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As is often the case in these forested hills of Eastern Kentucky, on December 8, 1922 in the small community of Viper in Perry County Kentucky a girl baby was born.

This baby girl was destined to shake the music world. Jean Ritchie was born to Abigail Hall and Balis W. Ritchie who was from perhaps one of the greatest Ballad singing families ever to come out of these hills. Jean made baby number fourteen to enter the Ritchie family. 

Beside music, the Ritchie’s valued education and Jean graduated Phi Betta Kappa from the University of Kentucky in 1947.  After graduation she become a social worker at the famous Henry Street Settlement in New York City. While working with the children there she come to the attention of Alan Lomax who’s life’s work was the preservation of Folk Music for the Library of Congress. Although Jean had sung for audiences all her life signing for Lomax opened the door to fame. With her repertoire of over 300 songs Jean would become very important in bringing the old Ballard’s to new audiences. Jean helped launch the first Newport Folk Festival in July 1959 which featured notables including Joan Biaz and Bob Dylan. Ritchie often liked to sing acappella with her crystal clear voice.  Even so, she also introduced new audiences to the mountain dulcimer and autoharp.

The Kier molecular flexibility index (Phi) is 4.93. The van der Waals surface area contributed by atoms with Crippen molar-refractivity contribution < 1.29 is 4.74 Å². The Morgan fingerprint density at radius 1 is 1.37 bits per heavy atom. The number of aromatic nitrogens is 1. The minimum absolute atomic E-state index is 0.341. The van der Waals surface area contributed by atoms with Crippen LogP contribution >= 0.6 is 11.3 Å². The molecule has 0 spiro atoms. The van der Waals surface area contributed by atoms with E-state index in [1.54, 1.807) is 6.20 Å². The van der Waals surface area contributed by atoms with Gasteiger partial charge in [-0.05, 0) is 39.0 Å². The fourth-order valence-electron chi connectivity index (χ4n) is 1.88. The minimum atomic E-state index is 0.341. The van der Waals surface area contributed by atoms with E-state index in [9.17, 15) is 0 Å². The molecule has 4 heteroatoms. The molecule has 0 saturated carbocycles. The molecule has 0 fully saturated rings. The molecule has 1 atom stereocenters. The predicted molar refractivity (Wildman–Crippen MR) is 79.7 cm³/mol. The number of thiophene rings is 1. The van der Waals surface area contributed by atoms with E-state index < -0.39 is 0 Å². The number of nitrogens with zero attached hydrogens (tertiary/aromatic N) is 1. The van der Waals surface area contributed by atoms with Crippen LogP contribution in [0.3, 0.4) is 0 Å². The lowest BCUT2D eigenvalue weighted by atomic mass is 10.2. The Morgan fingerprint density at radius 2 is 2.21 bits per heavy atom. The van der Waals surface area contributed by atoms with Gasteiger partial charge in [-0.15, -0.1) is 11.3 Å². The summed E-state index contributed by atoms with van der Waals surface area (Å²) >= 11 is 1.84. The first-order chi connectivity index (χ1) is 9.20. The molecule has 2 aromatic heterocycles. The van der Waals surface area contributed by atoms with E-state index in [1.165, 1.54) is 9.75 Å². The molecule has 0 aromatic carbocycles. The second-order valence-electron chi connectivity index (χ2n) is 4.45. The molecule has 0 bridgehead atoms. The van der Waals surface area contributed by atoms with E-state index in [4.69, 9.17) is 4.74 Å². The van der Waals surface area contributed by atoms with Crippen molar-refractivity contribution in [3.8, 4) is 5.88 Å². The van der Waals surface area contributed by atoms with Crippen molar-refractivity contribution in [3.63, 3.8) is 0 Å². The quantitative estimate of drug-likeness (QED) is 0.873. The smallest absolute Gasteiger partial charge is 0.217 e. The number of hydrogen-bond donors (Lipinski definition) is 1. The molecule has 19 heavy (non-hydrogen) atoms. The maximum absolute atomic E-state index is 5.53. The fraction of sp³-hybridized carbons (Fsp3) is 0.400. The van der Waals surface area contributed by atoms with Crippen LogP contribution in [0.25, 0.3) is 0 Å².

By the age of 5 Jean had mastered the dulcimer, an instrument seemingly destined to obscurity. Due in great part to the fame bestowed upon it by Jean, it is neither obscure nor likely to ever be so. Jean bridged the gap between the old time dulcimer and the folk revival way of playing the instrument.

Ritchie's The Dulcimer Book has an old photograph of Mrs. Leah Smith of Big Laurel, Kentucky, playing the dulcimer with a bow instead of a pick, with the tail of the dulcimer held in the player's lap, and the headstock resting on a table pointing away from her. 

Shortly before her death at age 92 on June 1, 2015 friends gathered at Berea's Union Church to celebrate the release of her new album. When Jean joined the other Ritchie family members for a final public performance at the event it was to great delight. The Ritchie family sang one of Jean’s favorites, Twilight-A-Stealing.

The Magoffin County Civil War Committee is proud that we are able to partner with the Kentucky Humanities to offer these dramatic portrayals of historic figures by professional actors to the public free of any charge for admission. Past figures we have provided include Abraham Lincoln, Mary Todd Lincoln, Mark Twain, Grandpa Jones, Col Harland Sanders, Alice Lloyd, Mollie Jackson, and Jefferson Davis.

Daniel Boone will be at the Magoffin County Health Department Thursday September 7, 2017 beginning at 7 p.m. Free Admission.

The Committee also has Jean Ritchie booked for October 12 at 7 p.m.and Lilley Cornett booked for November 2 at 6 p.m.